CAPITALS, glossaries, "like"

Diana Ben-Aaron benaaron at CC.HELSINKI.FI
Thu Nov 11 11:10:25 UTC 1999

Concatenating replies to save header space; sorry if it inconveniences

1. CAPITAL LETTERS.  Everything that has been said so far jibes with what
I've heard. Two devil's advocate questions:

a) If capital letters are harder to read, why was the old typewriter font
called Orator, designed for typing speeches in big letters, an all-caps
font?  OK, there were large caps and small caps, but they were all caps.

b) If letters without ascenders and descenders are harder to read, how has
e.g. the Cyrillic alphabet survived without significant modification?
One of the reasons I've had a hard time learning to read Russian, Hebrew,
Chinese, etc. is that these require making fine discriminations about
features in the interior of a character, rather than just recognizing the
overall shape of a word.

2. GLOSSARIES.  Some volumes that I have liked are: the Oxford Dictionary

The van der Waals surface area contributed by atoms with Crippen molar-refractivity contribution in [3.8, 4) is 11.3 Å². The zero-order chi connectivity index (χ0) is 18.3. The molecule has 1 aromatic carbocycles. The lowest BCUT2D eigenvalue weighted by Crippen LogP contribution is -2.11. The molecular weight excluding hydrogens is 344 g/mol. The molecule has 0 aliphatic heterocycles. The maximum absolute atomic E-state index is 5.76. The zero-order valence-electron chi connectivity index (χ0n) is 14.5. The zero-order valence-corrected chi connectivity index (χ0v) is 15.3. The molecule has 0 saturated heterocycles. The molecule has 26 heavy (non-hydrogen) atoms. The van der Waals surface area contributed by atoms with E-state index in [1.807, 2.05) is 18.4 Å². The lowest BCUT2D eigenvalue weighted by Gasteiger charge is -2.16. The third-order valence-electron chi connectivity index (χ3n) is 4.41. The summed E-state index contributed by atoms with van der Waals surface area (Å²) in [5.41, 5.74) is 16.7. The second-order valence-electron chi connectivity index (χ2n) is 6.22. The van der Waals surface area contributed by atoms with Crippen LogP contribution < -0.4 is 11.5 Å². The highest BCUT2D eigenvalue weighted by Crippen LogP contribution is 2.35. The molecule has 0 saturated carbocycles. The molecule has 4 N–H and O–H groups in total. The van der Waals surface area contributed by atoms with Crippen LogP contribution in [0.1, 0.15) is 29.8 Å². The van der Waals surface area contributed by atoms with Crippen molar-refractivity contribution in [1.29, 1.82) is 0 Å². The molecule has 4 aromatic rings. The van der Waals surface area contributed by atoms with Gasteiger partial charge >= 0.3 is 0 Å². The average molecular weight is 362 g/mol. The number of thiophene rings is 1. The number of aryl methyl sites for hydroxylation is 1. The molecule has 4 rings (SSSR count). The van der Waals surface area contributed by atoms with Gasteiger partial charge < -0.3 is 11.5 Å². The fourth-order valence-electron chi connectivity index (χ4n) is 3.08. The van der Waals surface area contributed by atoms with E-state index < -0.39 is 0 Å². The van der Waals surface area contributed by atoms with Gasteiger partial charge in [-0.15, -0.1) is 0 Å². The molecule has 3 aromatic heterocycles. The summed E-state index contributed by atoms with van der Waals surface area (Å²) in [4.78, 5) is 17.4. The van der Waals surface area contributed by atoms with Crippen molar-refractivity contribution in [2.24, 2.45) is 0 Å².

of Literary Terms (very spotty coverage, but good as far as it goes),
the Larousse Mathematical Dictionary, and Barron's Dictionary of Computer
Terms (from the 1980s, pocket sized and bound in green vinyl).  There is a
book called Understanding Wall Street that has an excellent brief
financial glossary in the back.

3. "LIKE."  Pragmatic particles and discourse particles are studied mainly
in the subfields of linguistics called pragmatics and conversation
analysis.  My supervisor here, Jan-Ola Östman, wrote an early monograph on
"you know" (You Know: A Discourse-Functional Approach, Benjamins 1981),
and a great deal of research has been done since then. To find the latest
work on "like," I suggest you look in linguistics bibliographies using the
search terms "pragmatic particles" and "discourse particles."

Diana ben-Aaron
University of Helsinki

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